The Tri-State’s TRUSTED news source.

Click here to stay informed and subscribe to Herald-Dispatch.

Click #isupportlocal for more information on supporting our local journalists.

Learn more about HD Media

West Virginia State Police are cracking down on speeders in the Interstate 64 work zone west of the Huntington Mall, and that’s good.

The normal speed through that area during rush hour is at least 80 mph. That’s 10 mph over the posted speed limit, but too many West Virginia drivers consider posted speed limits on interstates and primary roads to be recommended minimums.

The posted speed limit in the construction zone is 55 mph, but that number is ignored far too often. Drivers often see a police cruiser parked with its blue lights flashing, but when they notice there’s no pursuit, why bother with obeying the law?

You bother because it’s a safety issue for construction workers and other drivers. At least you should. When the average speed through the construction area is 81 mph, something must be done.

On Monday, West Virginia State Police and the state Department of Transportation announced a weeklong speed enforcement plan to stop vehicles and issue citations for speeding.

“Due to the speeding complaints, reckless driving complaints and number of accidents we have had here, we are stepping up patrols for the next several days trying to get motorists to slow down and keep everyone safe,” said State Police Sgt. B.K. Wellman.

In the first two hours of enhanced enforcement on Monday, police pulled over 35 to 40 motorists. Each person cited was doing at least 69 mph, Wellman said.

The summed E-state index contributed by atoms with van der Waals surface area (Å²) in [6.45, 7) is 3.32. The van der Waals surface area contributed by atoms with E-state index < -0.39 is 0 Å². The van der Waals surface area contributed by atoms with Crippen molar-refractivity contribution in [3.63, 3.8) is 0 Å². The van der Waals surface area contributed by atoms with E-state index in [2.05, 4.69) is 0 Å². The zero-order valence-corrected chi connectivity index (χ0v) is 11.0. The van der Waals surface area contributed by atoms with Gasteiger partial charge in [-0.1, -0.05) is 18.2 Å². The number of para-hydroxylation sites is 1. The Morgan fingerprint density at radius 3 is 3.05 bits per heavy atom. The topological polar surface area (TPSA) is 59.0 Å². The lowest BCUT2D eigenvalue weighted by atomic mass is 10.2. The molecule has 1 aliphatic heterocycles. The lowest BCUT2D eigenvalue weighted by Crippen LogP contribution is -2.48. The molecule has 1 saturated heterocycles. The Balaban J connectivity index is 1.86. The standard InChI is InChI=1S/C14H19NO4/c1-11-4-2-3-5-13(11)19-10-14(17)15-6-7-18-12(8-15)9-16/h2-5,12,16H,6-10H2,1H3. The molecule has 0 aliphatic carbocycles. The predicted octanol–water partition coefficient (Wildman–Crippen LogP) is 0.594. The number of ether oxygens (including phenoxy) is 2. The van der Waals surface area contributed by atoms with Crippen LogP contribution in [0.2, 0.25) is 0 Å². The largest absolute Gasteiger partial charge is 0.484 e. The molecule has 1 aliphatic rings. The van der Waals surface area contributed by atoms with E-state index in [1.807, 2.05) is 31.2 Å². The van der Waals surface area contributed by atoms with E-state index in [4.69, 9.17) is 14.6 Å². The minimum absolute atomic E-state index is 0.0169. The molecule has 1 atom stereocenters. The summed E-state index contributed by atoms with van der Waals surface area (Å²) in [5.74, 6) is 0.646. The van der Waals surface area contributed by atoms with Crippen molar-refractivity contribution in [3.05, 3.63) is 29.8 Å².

Wellman said fines for speeding are doubled in a work zone.

“The amount of the fine depends on how much over the speed limit you are going, but you are looking at a bare minimum of a couple hundred dollars,” he said.

DOT spokesman Randy Damron says the goal of the targeted enforcement is simple.

“We are trying to make motorists aware they are in a work zone and let them know they need to slow down and pay attention to the signs,” he said.

Damron says the problem has plagued work zones in West Virginia for years. Since the Division of Highways began keeping track in the 1940s, 50 DOH personnel have been killed in work zones, he said.

West Virginia drivers tend to speed because there is little enforcement of traffic laws unless an accident occurs. They are careful on roads with curves and a number of entry points, but put them on an open road and they tend to ignore the posted limits. Lack of enforcement means few or no consequences for speeding.

This week’s crackdown on speeding in the work zone was overdue. No one is asking police to set up speed traps, but enforcement efforts such as this in work zones and elsewhere will make West Virginia roads safer.

Welcome to the discussion.

Keep it Clean. Please avoid obscene, vulgar, lewd, racist or sexually-oriented language.
Don't Threaten. Threats of harming another person will not be tolerated.
Be Truthful. Don't knowingly lie about anyone or anything.
Be Nice. No racism, sexism or any sort of -ism that is degrading to another person.
Be Proactive. Use the 'Report' link on each comment to let us know of abusive posts.
Share with Us. We'd love to hear eyewitness accounts, the history behind an article.

Recommended for you